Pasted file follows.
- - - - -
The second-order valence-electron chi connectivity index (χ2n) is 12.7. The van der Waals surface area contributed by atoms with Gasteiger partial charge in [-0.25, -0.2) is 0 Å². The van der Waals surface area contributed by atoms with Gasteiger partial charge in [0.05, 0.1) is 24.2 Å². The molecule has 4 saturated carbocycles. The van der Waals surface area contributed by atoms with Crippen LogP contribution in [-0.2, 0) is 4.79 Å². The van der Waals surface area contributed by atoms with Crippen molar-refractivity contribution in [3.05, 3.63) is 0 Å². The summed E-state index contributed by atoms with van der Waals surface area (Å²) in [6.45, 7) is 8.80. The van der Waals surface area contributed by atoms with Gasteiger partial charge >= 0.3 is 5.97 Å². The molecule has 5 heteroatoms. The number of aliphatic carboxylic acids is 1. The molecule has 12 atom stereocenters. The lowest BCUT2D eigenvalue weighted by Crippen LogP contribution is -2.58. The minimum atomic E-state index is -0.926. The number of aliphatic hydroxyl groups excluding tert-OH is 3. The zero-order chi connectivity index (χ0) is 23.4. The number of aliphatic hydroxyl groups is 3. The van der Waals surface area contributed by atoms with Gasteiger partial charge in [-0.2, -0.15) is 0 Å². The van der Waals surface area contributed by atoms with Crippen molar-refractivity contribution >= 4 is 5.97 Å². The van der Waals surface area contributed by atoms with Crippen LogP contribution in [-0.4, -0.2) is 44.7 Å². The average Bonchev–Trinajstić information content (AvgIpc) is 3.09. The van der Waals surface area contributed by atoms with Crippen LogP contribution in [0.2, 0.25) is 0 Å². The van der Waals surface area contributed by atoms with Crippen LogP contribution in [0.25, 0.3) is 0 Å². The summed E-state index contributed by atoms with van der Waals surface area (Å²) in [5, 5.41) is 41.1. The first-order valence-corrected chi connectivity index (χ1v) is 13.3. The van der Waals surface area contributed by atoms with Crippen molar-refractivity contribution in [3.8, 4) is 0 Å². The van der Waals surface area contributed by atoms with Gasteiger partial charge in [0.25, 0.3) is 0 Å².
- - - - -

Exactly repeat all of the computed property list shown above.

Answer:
The second-order valence-electron chi connectivity index (χ2n) is 12.7. The van der Waals surface area contributed by atoms with Gasteiger partial charge in [-0.25, -0.2) is 0 Å². The van der Waals surface area contributed by atoms with Gasteiger partial charge in [0.05, 0.1) is 24.2 Å². The molecule has 4 saturated carbocycles. The van der Waals surface area contributed by atoms with Crippen LogP contribution in [-0.2, 0) is 4.79 Å². The van der Waals surface area contributed by atoms with Crippen molar-refractivity contribution in [3.05, 3.63) is 0 Å². The summed E-state index contributed by atoms with van der Waals surface area (Å²) in [6.45, 7) is 8.80. The van der Waals surface area contributed by atoms with Gasteiger partial charge >= 0.3 is 5.97 Å². The molecule has 5 heteroatoms. The number of aliphatic carboxylic acids is 1. The molecule has 12 atom stereocenters. The lowest BCUT2D eigenvalue weighted by Crippen LogP contribution is -2.58. The minimum atomic E-state index is -0.926. The number of aliphatic hydroxyl groups excluding tert-OH is 3. The zero-order chi connectivity index (χ0) is 23.4. The number of aliphatic hydroxyl groups is 3. The van der Waals surface area contributed by atoms with Gasteiger partial charge in [-0.2, -0.15) is 0 Å². The van der Waals surface area contributed by atoms with Crippen molar-refractivity contribution >= 4 is 5.97 Å². The van der Waals surface area contributed by atoms with Crippen LogP contribution in [-0.4, -0.2) is 44.7 Å². The average Bonchev–Trinajstić information content (AvgIpc) is 3.09. The van der Waals surface area contributed by atoms with Crippen LogP contribution in [0.2, 0.25) is 0 Å². The van der Waals surface area contributed by atoms with Crippen LogP contribution in [0.25, 0.3) is 0 Å². The summed E-state index contributed by atoms with van der Waals surface area (Å²) in [5, 5.41) is 41.1. The first-order valence-corrected chi connectivity index (χ1v) is 13.3. The van der Waals surface area contributed by atoms with Crippen molar-refractivity contribution in [3.8, 4) is 0 Å². The van der Waals surface area contributed by atoms with Gasteiger partial charge in [0.25, 0.3) is 0 Å².